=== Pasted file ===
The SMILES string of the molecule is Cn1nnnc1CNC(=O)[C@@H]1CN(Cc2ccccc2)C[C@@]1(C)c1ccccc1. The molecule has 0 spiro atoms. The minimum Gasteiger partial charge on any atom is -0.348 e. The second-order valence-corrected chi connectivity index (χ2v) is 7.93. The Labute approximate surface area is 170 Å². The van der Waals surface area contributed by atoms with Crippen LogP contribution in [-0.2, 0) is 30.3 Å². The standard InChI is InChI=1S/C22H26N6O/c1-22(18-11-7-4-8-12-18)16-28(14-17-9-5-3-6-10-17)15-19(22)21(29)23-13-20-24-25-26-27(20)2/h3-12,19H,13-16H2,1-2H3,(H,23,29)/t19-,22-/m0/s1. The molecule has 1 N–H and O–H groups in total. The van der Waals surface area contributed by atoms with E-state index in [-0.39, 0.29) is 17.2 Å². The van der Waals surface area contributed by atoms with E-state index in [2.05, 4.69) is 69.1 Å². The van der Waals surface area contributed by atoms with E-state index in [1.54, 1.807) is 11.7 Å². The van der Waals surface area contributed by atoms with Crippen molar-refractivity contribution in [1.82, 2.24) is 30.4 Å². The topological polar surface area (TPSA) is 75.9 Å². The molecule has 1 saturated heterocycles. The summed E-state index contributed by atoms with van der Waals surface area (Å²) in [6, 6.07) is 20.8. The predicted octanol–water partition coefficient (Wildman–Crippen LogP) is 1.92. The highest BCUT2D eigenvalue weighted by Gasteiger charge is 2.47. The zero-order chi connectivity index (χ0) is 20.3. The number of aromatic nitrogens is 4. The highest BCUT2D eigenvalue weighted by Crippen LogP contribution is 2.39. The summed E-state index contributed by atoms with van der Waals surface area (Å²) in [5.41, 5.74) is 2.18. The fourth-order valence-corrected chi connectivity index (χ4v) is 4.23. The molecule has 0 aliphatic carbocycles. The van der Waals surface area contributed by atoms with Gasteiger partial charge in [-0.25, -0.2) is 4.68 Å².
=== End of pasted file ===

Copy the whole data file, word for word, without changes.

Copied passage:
The SMILES string of the molecule is Cn1nnnc1CNC(=O)[C@@H]1CN(Cc2ccccc2)C[C@@]1(C)c1ccccc1. The molecule has 0 spiro atoms. The minimum Gasteiger partial charge on any atom is -0.348 e. The second-order valence-corrected chi connectivity index (χ2v) is 7.93. The Labute approximate surface area is 170 Å². The van der Waals surface area contributed by atoms with Crippen LogP contribution in [-0.2, 0) is 30.3 Å². The standard InChI is InChI=1S/C22H26N6O/c1-22(18-11-7-4-8-12-18)16-28(14-17-9-5-3-6-10-17)15-19(22)21(29)23-13-20-24-25-26-27(20)2/h3-12,19H,13-16H2,1-2H3,(H,23,29)/t19-,22-/m0/s1. The molecule has 1 N–H and O–H groups in total. The van der Waals surface area contributed by atoms with E-state index in [-0.39, 0.29) is 17.2 Å². The van der Waals surface area contributed by atoms with E-state index in [2.05, 4.69) is 69.1 Å². The van der Waals surface area contributed by atoms with E-state index in [1.54, 1.807) is 11.7 Å². The van der Waals surface area contributed by atoms with Crippen molar-refractivity contribution in [1.82, 2.24) is 30.4 Å². The topological polar surface area (TPSA) is 75.9 Å². The molecule has 1 saturated heterocycles. The summed E-state index contributed by atoms with van der Waals surface area (Å²) in [6, 6.07) is 20.8. The predicted octanol–water partition coefficient (Wildman–Crippen LogP) is 1.92. The highest BCUT2D eigenvalue weighted by Gasteiger charge is 2.47. The zero-order chi connectivity index (χ0) is 20.3. The number of aromatic nitrogens is 4. The highest BCUT2D eigenvalue weighted by Crippen LogP contribution is 2.39. The summed E-state index contributed by atoms with van der Waals surface area (Å²) in [5.41, 5.74) is 2.18. The fourth-order valence-corrected chi connectivity index (χ4v) is 4.23. The molecule has 0 aliphatic carbocycles. The van der Waals surface area contributed by atoms with Gasteiger partial charge in [-0.25, -0.2) is 4.68 Å².